The process of aging seems to be quite directly correlated with the damaging affects upon our tissues of the actions of chemicals called free radicals (Lewis KN et al. 2010).
 
We are all familiar with the notion of taking antioxidants to quench free radicals and this has been a focus of scientific research for decades.
 
And rightfully so. Free radicals are clearly involved in the damage that occurs to our fat, protein, and even our DNA.
 
Ultimately, although our DNA, our code of life, has repair mechanisms, as we age, the ability of DNA to repair itself, finally fails.
 
Until quite recently, the main focus of antioxidant therapy has been to supply molecules that inactivate free radicals.
 
That means, for example, that one molecule of vitamin C, could quench one free radical.
 
But now leading edge research, like that mentioned above, is focusing on the vast amplification of the body’s own antioxidant systems whereby stimulating DNA can cause the body to actually manufacture vast numbers of protective antioxidant molecules ... far more than anything you could take in a standard antioxidant supplement.
 
What these researchers and others are focused on is a chemical pathway called Nrf2.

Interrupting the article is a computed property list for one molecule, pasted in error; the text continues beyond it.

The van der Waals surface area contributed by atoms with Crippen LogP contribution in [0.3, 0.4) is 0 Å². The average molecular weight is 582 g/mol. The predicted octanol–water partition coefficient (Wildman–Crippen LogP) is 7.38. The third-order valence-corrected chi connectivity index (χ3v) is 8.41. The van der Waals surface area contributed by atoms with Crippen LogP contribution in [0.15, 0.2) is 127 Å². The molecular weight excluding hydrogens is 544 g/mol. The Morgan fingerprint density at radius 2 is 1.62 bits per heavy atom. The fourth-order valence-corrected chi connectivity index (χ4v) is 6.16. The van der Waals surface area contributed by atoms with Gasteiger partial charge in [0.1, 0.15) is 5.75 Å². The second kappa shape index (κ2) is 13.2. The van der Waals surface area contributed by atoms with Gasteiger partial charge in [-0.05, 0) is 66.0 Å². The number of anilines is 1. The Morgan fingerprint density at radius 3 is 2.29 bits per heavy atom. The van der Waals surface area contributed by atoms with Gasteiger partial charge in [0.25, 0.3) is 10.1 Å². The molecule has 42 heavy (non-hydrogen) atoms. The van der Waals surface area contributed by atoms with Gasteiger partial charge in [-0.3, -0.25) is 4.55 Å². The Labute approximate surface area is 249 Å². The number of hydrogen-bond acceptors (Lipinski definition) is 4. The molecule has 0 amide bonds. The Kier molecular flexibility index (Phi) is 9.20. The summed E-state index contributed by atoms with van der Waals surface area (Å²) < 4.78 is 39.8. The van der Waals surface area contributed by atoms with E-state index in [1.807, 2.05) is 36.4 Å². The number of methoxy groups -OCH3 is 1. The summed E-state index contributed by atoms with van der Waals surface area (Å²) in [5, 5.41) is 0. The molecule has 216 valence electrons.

When the Nrf2 pathway is activated, it causes an explosive production of life preserving, anti-aging, protective antioxidants.
 
The scientists in the research cited above revealed how the Nrf2 pathway is markedly activated in animals with enhanced lifespan.
 
In fact, one of the key antioxidants amplified by this pathway is glutathione, now known as the brain’s “master antioxidant.”
 
And beyond just enhancing antioxidant function, activation of the Nrf2 pathway turns off inflammation, while at the same time enhancing detoxification.
 
The researchers indicated that Nrf2 regulates a diverse array of more than 200 cellular protective genes that neutralize and also detoxify both toxins formed within the body as well as those from environmental exposure.
 
This science is so profound that it has led to the development of a pharmaceutical agent now FDA approved for the treatment of multiple sclerosis, based on modulating the Nrf2 pathway.